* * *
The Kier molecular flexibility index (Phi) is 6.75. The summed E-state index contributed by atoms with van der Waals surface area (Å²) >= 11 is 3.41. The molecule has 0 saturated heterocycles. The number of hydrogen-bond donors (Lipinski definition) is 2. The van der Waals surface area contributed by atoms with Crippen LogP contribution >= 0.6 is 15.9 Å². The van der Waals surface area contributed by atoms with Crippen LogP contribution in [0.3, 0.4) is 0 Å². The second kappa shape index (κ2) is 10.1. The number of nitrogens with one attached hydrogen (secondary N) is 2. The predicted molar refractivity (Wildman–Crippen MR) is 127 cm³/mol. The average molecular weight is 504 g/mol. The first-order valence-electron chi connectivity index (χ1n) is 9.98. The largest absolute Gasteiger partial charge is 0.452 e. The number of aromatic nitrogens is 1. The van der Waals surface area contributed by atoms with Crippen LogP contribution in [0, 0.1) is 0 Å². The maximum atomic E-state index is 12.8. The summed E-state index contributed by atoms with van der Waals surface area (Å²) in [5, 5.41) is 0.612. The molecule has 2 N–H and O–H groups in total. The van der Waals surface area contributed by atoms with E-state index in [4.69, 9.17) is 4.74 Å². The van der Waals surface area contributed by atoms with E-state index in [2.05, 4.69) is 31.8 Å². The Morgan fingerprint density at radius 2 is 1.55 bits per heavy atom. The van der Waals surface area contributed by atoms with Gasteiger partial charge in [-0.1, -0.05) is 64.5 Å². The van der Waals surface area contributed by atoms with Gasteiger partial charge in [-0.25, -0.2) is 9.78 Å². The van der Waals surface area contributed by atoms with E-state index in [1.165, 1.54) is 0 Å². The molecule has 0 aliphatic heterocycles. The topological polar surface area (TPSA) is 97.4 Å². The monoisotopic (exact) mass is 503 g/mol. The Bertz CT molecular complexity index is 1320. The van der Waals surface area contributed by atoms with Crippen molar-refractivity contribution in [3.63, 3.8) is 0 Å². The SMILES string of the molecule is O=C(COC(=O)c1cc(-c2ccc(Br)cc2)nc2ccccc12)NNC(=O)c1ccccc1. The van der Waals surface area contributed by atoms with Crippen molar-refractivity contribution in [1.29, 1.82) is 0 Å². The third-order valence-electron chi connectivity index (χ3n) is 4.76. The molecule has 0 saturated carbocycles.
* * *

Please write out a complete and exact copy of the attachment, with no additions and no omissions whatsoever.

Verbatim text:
The Kier molecular flexibility index (Phi) is 6.75. The summed E-state index contributed by atoms with van der Waals surface area (Å²) >= 11 is 3.41. The molecule has 0 saturated heterocycles. The number of hydrogen-bond donors (Lipinski definition) is 2. The van der Waals surface area contributed by atoms with Crippen LogP contribution >= 0.6 is 15.9 Å². The van der Waals surface area contributed by atoms with Crippen LogP contribution in [0.3, 0.4) is 0 Å². The second kappa shape index (κ2) is 10.1. The number of nitrogens with one attached hydrogen (secondary N) is 2. The predicted molar refractivity (Wildman–Crippen MR) is 127 cm³/mol. The average molecular weight is 504 g/mol. The first-order valence-electron chi connectivity index (χ1n) is 9.98. The largest absolute Gasteiger partial charge is 0.452 e. The number of aromatic nitrogens is 1. The van der Waals surface area contributed by atoms with Crippen LogP contribution in [0, 0.1) is 0 Å². The maximum atomic E-state index is 12.8. The summed E-state index contributed by atoms with van der Waals surface area (Å²) in [5, 5.41) is 0.612. The molecule has 2 N–H and O–H groups in total. The van der Waals surface area contributed by atoms with E-state index in [4.69, 9.17) is 4.74 Å². The van der Waals surface area contributed by atoms with E-state index in [2.05, 4.69) is 31.8 Å². The Morgan fingerprint density at radius 2 is 1.55 bits per heavy atom. The van der Waals surface area contributed by atoms with Gasteiger partial charge in [-0.1, -0.05) is 64.5 Å². The van der Waals surface area contributed by atoms with Gasteiger partial charge in [-0.25, -0.2) is 9.78 Å². The van der Waals surface area contributed by atoms with E-state index in [1.165, 1.54) is 0 Å². The molecule has 0 aliphatic heterocycles. The topological polar surface area (TPSA) is 97.4 Å². The monoisotopic (exact) mass is 503 g/mol. The Bertz CT molecular complexity index is 1320. The van der Waals surface area contributed by atoms with Crippen molar-refractivity contribution in [3.63, 3.8) is 0 Å². The SMILES string of the molecule is O=C(COC(=O)c1cc(-c2ccc(Br)cc2)nc2ccccc12)NNC(=O)c1ccccc1. The van der Waals surface area contributed by atoms with Crippen molar-refractivity contribution in [1.29, 1.82) is 0 Å². The third-order valence-electron chi connectivity index (χ3n) is 4.76. The molecule has 0 saturated carbocycles.